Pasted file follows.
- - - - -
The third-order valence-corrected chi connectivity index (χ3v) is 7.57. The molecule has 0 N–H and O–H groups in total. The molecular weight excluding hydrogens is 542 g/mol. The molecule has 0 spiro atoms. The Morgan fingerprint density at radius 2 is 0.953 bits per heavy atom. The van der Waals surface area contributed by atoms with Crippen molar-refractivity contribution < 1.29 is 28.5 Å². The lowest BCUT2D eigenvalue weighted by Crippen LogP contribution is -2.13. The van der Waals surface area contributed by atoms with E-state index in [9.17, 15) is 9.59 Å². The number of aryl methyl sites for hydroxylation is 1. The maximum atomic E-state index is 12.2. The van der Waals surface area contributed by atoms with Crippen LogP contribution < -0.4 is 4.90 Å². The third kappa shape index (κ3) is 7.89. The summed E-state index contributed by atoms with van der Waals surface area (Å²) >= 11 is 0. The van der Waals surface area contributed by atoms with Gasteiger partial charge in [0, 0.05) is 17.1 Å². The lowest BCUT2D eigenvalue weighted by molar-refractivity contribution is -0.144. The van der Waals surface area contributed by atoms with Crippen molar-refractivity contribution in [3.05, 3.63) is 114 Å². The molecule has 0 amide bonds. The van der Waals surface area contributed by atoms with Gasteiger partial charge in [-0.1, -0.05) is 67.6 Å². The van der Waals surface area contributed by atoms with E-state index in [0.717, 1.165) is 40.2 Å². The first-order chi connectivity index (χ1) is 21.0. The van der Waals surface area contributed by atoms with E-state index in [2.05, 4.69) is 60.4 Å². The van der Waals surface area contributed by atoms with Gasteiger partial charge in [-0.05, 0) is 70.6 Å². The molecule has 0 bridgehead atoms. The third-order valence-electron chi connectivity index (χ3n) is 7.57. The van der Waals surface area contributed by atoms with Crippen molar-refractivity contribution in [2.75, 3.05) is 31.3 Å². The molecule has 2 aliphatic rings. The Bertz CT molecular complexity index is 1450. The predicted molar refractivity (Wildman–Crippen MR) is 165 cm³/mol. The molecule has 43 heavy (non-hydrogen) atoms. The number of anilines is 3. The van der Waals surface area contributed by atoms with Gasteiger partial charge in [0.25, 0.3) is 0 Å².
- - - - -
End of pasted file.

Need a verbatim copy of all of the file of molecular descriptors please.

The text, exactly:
The third-order valence-corrected chi connectivity index (χ3v) is 7.57. The molecule has 0 N–H and O–H groups in total. The molecular weight excluding hydrogens is 542 g/mol. The molecule has 0 spiro atoms. The Morgan fingerprint density at radius 2 is 0.953 bits per heavy atom. The van der Waals surface area contributed by atoms with Crippen molar-refractivity contribution < 1.29 is 28.5 Å². The lowest BCUT2D eigenvalue weighted by Crippen LogP contribution is -2.13. The van der Waals surface area contributed by atoms with E-state index in [9.17, 15) is 9.59 Å². The number of aryl methyl sites for hydroxylation is 1. The maximum atomic E-state index is 12.2. The van der Waals surface area contributed by atoms with Crippen LogP contribution < -0.4 is 4.90 Å². The third kappa shape index (κ3) is 7.89. The summed E-state index contributed by atoms with van der Waals surface area (Å²) >= 11 is 0. The van der Waals surface area contributed by atoms with Gasteiger partial charge in [0, 0.05) is 17.1 Å². The lowest BCUT2D eigenvalue weighted by molar-refractivity contribution is -0.144. The van der Waals surface area contributed by atoms with Crippen molar-refractivity contribution in [3.05, 3.63) is 114 Å². The molecule has 0 amide bonds. The van der Waals surface area contributed by atoms with Gasteiger partial charge in [-0.1, -0.05) is 67.6 Å². The van der Waals surface area contributed by atoms with E-state index in [0.717, 1.165) is 40.2 Å². The first-order chi connectivity index (χ1) is 21.0. The van der Waals surface area contributed by atoms with E-state index in [2.05, 4.69) is 60.4 Å². The van der Waals surface area contributed by atoms with Gasteiger partial charge in [-0.05, 0) is 70.6 Å². The molecule has 0 bridgehead atoms. The third-order valence-electron chi connectivity index (χ3n) is 7.57. The van der Waals surface area contributed by atoms with Crippen molar-refractivity contribution in [2.75, 3.05) is 31.3 Å². The molecule has 2 aliphatic rings. The Bertz CT molecular complexity index is 1450. The predicted molar refractivity (Wildman–Crippen MR) is 165 cm³/mol. The molecule has 43 heavy (non-hydrogen) atoms. The number of anilines is 3. The van der Waals surface area contributed by atoms with Gasteiger partial charge in [0.25, 0.3) is 0 Å².